After the Austin City Council voted last month to defund their police department by one-third, removing $150 million from 2021’s police budget, Gov. Greg Abbott has seized the opportunity to “back the blue” and threaten retribution during the upcoming session for cities that consider following the capital city’s lead.
During a press conference a few weeks ago in Fort Worth, Abbott announced a legislative proposal that would freeze property tax revenue for cities that defund the police. Abbott’s threat was intended to be retributory, even though citizens across the state have demanded meaningful relief from skyrocketing property taxes for years.
Abbott’s latest proposal focuses on annexation.
Flanked by Texas Attorney General Ken Paxton, outgoing House Speaker Dennis Bonnen, and leaders of police organizations, Abbott announced the new strategy.
“Cities that defund their police departments will forever lose their annexation powers. And any areas and any residents that have ever been annexed by that city in the past will have the power to vote to disannex them from the city,” said Abbott.
“Combined together, all of these proposals will make it financially impossible to defund law enforcement, and it should leave Austin with no choice but to restore the cuts that they’ve already made to law enforcement,” he added.
Much like Abbott’s previous property tax freeze threat, his newest proposal raises some questions.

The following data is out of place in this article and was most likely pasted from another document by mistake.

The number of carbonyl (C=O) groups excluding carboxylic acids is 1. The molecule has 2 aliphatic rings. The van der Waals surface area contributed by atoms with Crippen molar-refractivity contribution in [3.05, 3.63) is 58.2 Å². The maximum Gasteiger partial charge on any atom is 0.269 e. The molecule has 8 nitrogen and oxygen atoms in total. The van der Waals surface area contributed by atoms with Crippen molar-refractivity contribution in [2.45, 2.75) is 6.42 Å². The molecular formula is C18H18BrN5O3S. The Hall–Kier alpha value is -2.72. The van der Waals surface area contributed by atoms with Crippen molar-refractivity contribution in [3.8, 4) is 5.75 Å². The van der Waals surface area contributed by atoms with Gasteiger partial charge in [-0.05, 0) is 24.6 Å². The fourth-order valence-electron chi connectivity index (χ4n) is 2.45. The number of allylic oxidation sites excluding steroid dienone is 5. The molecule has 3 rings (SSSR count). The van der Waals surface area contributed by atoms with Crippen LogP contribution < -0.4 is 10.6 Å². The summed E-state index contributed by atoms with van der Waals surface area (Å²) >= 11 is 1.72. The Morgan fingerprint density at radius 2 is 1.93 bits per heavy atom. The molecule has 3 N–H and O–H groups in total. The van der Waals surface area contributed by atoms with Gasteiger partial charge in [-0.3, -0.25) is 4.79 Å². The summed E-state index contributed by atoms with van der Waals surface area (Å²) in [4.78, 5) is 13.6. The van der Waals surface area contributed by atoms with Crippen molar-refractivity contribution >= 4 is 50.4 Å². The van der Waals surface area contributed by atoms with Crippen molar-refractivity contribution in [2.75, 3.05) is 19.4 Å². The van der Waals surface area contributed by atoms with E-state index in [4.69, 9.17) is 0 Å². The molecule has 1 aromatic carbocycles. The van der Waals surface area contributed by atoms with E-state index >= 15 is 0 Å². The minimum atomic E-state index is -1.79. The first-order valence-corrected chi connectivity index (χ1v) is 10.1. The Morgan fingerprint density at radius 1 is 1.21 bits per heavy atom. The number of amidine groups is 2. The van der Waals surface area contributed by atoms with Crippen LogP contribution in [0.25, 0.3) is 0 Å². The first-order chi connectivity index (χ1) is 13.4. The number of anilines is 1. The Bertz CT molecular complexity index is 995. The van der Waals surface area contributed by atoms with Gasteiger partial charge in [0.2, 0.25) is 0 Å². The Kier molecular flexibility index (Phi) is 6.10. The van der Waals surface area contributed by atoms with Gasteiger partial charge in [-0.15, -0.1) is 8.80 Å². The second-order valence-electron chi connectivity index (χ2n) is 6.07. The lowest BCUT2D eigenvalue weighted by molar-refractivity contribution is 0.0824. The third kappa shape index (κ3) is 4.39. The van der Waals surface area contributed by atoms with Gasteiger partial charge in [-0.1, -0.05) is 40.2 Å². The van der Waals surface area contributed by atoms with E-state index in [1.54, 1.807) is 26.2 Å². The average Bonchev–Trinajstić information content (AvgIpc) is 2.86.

Legislation passed by the state legislature over the last few years has already successfully addressed the problem of forced annexation. Now, cities must hold an election of those they seek to bring into the city limits.
Under Abbott’s proposal, even if citizens unanimously wished to be incorporated by a city in the future, they would be prohibited from doing so if a city council decided many years ago to make cuts to the police budget.
To that point, it remains unclear if any reduction to police budgeting—perhaps due to efficiencies or other considerations—would constitute “defunding.”
Details aside, the issue remains toxic for Democrats heading into the November election.
According to a July poll issued by Pew Research Center, 42 percent of Americans say spending on policing in their area should stay about the same, while 31 percent say it should be increased. Only 25 percent say it should be decreased. Among Republicans, the unity is even greater, with only 8 percent in favor of cutting police budgets.
Recently, even Democrat presidential candidate Joe Biden has walked back his previous statements expressing support for defunding the police, in an attempt to gain back voters alienated by the Democrat Party’s far-left lunge.
At a time when a growing number of Republicans have expressed frustration over Abbott’s series of unilateral executive orders and statewide mandates in response to the Chinese coronavirus, the new focus on police funding could be viewed as a welcomed distraction for the governor.